The science of archaeology shows us how deeply entrenched is different people’s inferiority and superiority. This display shows how Ireland is highly idiosyncratic. In England, this is an academic term for inherently inferior. BLACCXN uses facts created by science to create profit and great wealth.
‘Eccentrics’ is a scientific word and a technical term that means those things that are inexplicable to our correct way of thinking, and particularly things that have no obvious use / value.
At BLACCXN we view the whole of human history through two metaphors. One is childhood development. We compare the development of civilisation to that of a child with milestones towards achievement of maturity. These include the development of literacy (reading and writing), trade and the enslavement of other peoples. Cultures which have not reached these milestones are understood as not having reached maturity. They are child-like cultures. The second metaphor is that of Darwinian evolution. We prefer the Value-Laden version of the theory where all things evolve from simplicity to complexity and where complexity is superior to simplicity, ultimately superseding it. Complex societies are superior to simple ones and ultimately supersede them. Advanced societies – and BLACCXN is a paragon of the advanced society – supersede primitive ones in the natural order of things, which is why any appropriation of natural resources, human resources, or intellectual property from simple societies by complex ones is entirely within the natural order of things. Of course, while these stories of development, or myths of origin, may be understood as mere metaphor, superimposed on the archaeological record, at BLACCXN we understand the metaphor as a true representation of the world we live in. The metaphor inspires our values and the rules of our engagement.
This display demonstrates that certain types of people are natural miners, particularly the Welsh and the Cornish. (Though others are part of the story here, we never let complex facts get in the way of a useful generalization.) At BLACCXN we also understand this cabinet provides solid evidence that trade and wealth accumulation in the form of flint and axes is indigenous specifically to England.
This display highlights the fact that it is developmentally superior to de-forest areas of the globe in order to grow monocultures of useful crops. It has been recently argued that this practice damages the environment and biodiversity but museum displays like this demonstrate that BLACCXN is simply fulfilling its part in a long chain of evolutionary development.
At BLACCXN we support the idea that trade brings about multiple benefits such as the progression of human civilisation. In fact trade can be understood as the pinnacle of human endeavour.
At BLACCXN we celebrate particularly the domination of one brutally effective empire. Like the Romans, we are more effective than local communities at using their natural resources.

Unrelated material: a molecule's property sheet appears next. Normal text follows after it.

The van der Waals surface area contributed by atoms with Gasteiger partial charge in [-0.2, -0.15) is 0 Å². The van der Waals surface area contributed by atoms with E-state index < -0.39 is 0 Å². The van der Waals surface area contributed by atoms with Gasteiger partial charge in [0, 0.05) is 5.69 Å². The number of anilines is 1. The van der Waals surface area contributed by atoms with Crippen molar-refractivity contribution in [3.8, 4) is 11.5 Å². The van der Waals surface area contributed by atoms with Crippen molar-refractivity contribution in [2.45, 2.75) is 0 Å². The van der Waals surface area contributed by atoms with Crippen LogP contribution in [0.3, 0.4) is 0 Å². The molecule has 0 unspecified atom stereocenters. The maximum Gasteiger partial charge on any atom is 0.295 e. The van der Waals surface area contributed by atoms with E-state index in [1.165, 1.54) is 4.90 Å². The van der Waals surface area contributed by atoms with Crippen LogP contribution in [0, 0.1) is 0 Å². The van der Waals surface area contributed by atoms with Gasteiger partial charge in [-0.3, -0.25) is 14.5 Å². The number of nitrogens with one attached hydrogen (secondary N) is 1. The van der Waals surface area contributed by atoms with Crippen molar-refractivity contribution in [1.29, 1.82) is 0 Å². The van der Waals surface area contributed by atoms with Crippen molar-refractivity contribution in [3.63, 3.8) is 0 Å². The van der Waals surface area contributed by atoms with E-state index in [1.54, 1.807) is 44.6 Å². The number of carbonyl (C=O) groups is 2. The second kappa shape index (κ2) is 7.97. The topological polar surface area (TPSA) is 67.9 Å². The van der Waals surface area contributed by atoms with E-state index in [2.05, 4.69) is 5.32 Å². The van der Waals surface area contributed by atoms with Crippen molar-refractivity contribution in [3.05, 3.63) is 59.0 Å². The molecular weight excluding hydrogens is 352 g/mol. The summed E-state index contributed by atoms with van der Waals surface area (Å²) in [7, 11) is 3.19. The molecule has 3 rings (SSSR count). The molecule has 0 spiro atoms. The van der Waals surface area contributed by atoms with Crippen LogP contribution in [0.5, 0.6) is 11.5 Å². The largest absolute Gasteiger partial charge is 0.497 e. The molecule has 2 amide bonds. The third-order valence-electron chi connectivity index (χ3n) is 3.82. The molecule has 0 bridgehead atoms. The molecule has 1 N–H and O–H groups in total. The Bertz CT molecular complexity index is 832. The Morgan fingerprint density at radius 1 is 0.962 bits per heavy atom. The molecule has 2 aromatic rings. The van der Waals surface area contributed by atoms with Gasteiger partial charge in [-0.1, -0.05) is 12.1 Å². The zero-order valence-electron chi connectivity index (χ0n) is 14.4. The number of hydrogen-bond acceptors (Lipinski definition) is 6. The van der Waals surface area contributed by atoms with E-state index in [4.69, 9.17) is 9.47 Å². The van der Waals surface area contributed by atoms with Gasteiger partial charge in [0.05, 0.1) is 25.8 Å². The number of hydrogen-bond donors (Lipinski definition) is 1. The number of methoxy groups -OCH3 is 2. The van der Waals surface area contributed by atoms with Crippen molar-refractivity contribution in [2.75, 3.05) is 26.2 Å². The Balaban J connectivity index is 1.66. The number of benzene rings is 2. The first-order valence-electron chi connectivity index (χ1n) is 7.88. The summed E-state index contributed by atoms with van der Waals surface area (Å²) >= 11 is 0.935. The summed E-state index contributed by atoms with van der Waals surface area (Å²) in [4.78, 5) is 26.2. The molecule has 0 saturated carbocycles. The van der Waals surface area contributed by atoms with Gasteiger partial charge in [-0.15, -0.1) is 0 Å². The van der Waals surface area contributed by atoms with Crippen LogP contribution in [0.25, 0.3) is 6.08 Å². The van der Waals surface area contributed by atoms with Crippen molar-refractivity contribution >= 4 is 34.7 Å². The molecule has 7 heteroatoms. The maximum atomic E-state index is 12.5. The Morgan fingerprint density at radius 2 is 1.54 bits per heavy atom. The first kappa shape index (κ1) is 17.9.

At BLACCXN we celebrate particularly the domination of one brutally effective empire. Like the Romans. We support indigenous culture wherever profit allows.
The archaeological story shows us that human evolution is a matter of adapting, dominating and surviving. BLACCXN draws on the truths revealed by academia to support our world-view.
At BLACCXN we celebrate particularly the domination of one brutally effective empire. Like the Romans, we collaborate with the aspiring middle-classes for access to the human and material resources of our collaborating nations. This is how we invented the economic theory of ‘trickle out’, where wealth flows out of various countries and into one corporation.
Like here, at BLACCXN we make authoritative statements without definitive evidence. This is the essence of BLACCXN science. We will use words like probably to highlight scientific uncertainty but this subtlety is sometimes lost in and through the media and therefore on the general public. At BLACCXN we understand how these processes work and never let the facts get in the way of true understanding.
Cambridge is even now the home of synergistic collaboration between business and scientific endeavour. BLACCXN and the great universities believe in scientific and technological advancement. BLACCXN has sponsored whole new buildings, prizes, fellowships and chairs to help strengthen the relationship between profit and science.
The BLACCXN sponsorship of the archaeology displays at the Museum of Archaeology & Anthropology, University of Cambridge (2009-10) was controversial for academics – archaeologists and others – as well as the general public, sometimes for the same reasons, sometimes for very different reasons.
The project was an attempt at investigating how museums present knowledge, particularly where museums mediate academic thought to the general public. The project also tries to look at how science is used by non-scientists to underpin other values, like profiteering. An important theme of this project is the idea of cooptation. The project attempts to look at how commercial concerns may hijack academic work.
The story of archaeology presented here is NOT the story as contemporary archaeologists working at Cambridge University tell it. It is the story according to BLACCXN.
The idea behind the BLACCXN project is an imaginary world where a few things (which are currently impossible) might become possible in the future. It is an experiment in ‘what if’…
BLACCXN also exists online at www.BLACCXN.com, and as a series of live performances and talks, as a novel Ohm’s Law (2007)
& coming to a place near you!
2 thoughts on “The Archaeological Story according to BLACCXN”
Wow,yeh,yeh,yeh. I like it.
At first I thought it was an intervention from some “politically correct” group, aiming to expose supposedly racist, eurocentric, colonialist ideas (the reference to brown hands), but as I continued through the exhibition, the whole thing became more and more surreal. When I then found out what the intention really was (by asking a member of staff) I read the texts again, and found the whole experience very thoughtprovoking. It seems to me that the contents of the cases, and the texts fixed to them are in a dialogue, and this makes me question both sources of information.